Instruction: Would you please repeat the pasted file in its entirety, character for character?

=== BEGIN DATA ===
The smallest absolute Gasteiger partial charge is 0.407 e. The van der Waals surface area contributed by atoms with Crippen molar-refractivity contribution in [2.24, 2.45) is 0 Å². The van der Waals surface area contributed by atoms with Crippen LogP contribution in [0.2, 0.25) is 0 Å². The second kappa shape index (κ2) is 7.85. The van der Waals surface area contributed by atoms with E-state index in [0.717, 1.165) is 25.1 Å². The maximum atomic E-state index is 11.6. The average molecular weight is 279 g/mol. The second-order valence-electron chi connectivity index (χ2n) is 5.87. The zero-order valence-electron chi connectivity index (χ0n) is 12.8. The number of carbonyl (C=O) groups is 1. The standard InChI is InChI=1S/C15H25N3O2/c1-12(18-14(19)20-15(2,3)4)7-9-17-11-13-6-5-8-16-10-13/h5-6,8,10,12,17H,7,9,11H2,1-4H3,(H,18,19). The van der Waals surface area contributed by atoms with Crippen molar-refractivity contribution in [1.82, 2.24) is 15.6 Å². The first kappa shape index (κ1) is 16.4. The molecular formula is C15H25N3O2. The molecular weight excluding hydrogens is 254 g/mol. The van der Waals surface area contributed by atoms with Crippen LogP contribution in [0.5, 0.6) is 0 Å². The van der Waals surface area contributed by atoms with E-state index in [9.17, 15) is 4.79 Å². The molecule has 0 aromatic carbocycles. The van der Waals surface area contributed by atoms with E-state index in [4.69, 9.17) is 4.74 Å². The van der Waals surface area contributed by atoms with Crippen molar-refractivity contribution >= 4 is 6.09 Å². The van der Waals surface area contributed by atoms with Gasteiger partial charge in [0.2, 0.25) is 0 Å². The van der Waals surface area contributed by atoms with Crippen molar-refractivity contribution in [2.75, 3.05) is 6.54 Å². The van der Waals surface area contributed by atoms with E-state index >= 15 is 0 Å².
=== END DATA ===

The smallest absolute Gasteiger partial charge is 0.407 e. The van der Waals surface area contributed by atoms with Crippen molar-refractivity contribution in [2.24, 2.45) is 0 Å². The van der Waals surface area contributed by atoms with Crippen LogP contribution in [0.2, 0.25) is 0 Å². The second kappa shape index (κ2) is 7.85. The van der Waals surface area contributed by atoms with E-state index in [0.717, 1.165) is 25.1 Å². The maximum atomic E-state index is 11.6. The average molecular weight is 279 g/mol. The second-order valence-electron chi connectivity index (χ2n) is 5.87. The zero-order valence-electron chi connectivity index (χ0n) is 12.8. The number of carbonyl (C=O) groups is 1. The standard InChI is InChI=1S/C15H25N3O2/c1-12(18-14(19)20-15(2,3)4)7-9-17-11-13-6-5-8-16-10-13/h5-6,8,10,12,17H,7,9,11H2,1-4H3,(H,18,19). The van der Waals surface area contributed by atoms with Crippen molar-refractivity contribution in [1.82, 2.24) is 15.6 Å². The first kappa shape index (κ1) is 16.4. The molecular formula is C15H25N3O2. The molecular weight excluding hydrogens is 254 g/mol. The van der Waals surface area contributed by atoms with Crippen LogP contribution in [0.5, 0.6) is 0 Å². The van der Waals surface area contributed by atoms with E-state index in [9.17, 15) is 4.79 Å². The molecule has 0 aromatic carbocycles. The van der Waals surface area contributed by atoms with E-state index in [4.69, 9.17) is 4.74 Å². The van der Waals surface area contributed by atoms with Crippen molar-refractivity contribution >= 4 is 6.09 Å². The van der Waals surface area contributed by atoms with Gasteiger partial charge in [0.2, 0.25) is 0 Å². The van der Waals surface area contributed by atoms with Crippen molar-refractivity contribution in [2.75, 3.05) is 6.54 Å². The van der Waals surface area contributed by atoms with E-state index >= 15 is 0 Å².